The big guns
The big guns

To conclude.

I am a great believer in the concept that we should never forget. Forgive yes... forget no. If we forget these things, it may all happen once more.

Keeping these events  in our consciousness through exhibits such as these is a good way hopefully to prevent these things happening again. They are also a tribute to those who have given their lives.

Rest in peace to the men of both sides.

If you are in Belfast, please do visit HMS Caroline at the Alexandra Dock.

Updated: 11/25/2017, Veronica
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Veronica on 06/14/2018

The toilets were in a long line opposite the wash basins . The captain had his own of course.

Yes the hammocks swung wildly but there wouldn't have been much sleep during the battle of Jutland I suppose. It was a dreadful battle.

The pot jars on the tables were probably for bread

DerdriuMarriner on 06/13/2018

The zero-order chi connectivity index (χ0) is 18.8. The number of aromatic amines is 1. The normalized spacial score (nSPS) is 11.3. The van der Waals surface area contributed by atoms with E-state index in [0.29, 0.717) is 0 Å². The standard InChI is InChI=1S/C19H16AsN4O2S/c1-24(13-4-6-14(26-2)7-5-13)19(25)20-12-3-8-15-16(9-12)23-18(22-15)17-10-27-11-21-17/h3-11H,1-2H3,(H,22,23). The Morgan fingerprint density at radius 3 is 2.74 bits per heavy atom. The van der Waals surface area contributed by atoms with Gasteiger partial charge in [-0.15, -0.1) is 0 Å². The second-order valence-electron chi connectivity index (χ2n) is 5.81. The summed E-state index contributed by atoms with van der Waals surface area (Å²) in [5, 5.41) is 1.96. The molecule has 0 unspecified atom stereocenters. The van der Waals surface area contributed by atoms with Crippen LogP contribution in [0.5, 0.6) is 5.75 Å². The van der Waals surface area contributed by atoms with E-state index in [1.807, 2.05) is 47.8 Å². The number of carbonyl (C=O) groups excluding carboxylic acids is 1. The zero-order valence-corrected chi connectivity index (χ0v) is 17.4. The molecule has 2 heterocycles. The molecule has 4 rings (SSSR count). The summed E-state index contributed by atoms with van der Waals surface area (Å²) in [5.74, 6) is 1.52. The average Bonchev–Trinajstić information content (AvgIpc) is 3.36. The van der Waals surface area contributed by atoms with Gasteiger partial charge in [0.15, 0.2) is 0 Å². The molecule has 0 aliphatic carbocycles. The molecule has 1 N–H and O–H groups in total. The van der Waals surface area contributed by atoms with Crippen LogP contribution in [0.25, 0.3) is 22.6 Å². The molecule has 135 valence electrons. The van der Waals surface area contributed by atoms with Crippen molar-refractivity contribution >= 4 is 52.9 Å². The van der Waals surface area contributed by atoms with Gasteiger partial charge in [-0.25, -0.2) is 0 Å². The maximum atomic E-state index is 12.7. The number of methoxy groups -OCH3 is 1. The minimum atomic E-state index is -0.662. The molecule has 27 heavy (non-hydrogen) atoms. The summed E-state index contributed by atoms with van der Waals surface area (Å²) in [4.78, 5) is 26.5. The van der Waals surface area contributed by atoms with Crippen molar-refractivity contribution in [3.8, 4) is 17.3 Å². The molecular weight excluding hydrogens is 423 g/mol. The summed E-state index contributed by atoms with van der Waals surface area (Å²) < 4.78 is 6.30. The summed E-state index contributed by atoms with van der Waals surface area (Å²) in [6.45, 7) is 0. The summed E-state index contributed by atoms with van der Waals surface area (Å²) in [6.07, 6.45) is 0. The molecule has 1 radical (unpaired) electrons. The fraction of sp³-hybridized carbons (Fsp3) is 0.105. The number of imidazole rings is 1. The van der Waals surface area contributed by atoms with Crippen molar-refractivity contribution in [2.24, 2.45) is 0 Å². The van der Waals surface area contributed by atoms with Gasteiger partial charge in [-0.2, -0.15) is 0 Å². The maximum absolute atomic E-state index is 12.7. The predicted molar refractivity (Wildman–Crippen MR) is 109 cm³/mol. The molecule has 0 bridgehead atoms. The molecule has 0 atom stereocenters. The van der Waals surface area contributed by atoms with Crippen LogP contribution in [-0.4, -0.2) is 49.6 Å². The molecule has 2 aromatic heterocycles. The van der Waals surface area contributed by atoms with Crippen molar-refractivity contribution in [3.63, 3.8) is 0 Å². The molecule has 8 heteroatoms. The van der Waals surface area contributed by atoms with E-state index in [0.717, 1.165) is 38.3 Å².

Veronica, Thank you for taking us through the HMS Caroline. Amen: "Rest in peace to the men of both sides."
Did the crew not have a lavatory? Did the hammocks of the crew stay in place or swing wildly with waves and wind? The sailors' table doesn't look quite so grim as I picture in my worst imaginings. What is in the two containers on the sailors' table: condiments or drink?

Veronica on 01/24/2018

I can't wait to visit it.

frankbeswick on 01/23/2018

Protecting the few trees that could not be moved was a very skilled task indeed for both the gardeners and the builders.

Veronica on 01/22/2018

Thank you for that ; much appreciated. When I visited the place last February 2017, The Ravine was closed off obviously having major work so we went to the Ulster Museum and the Victorian green house.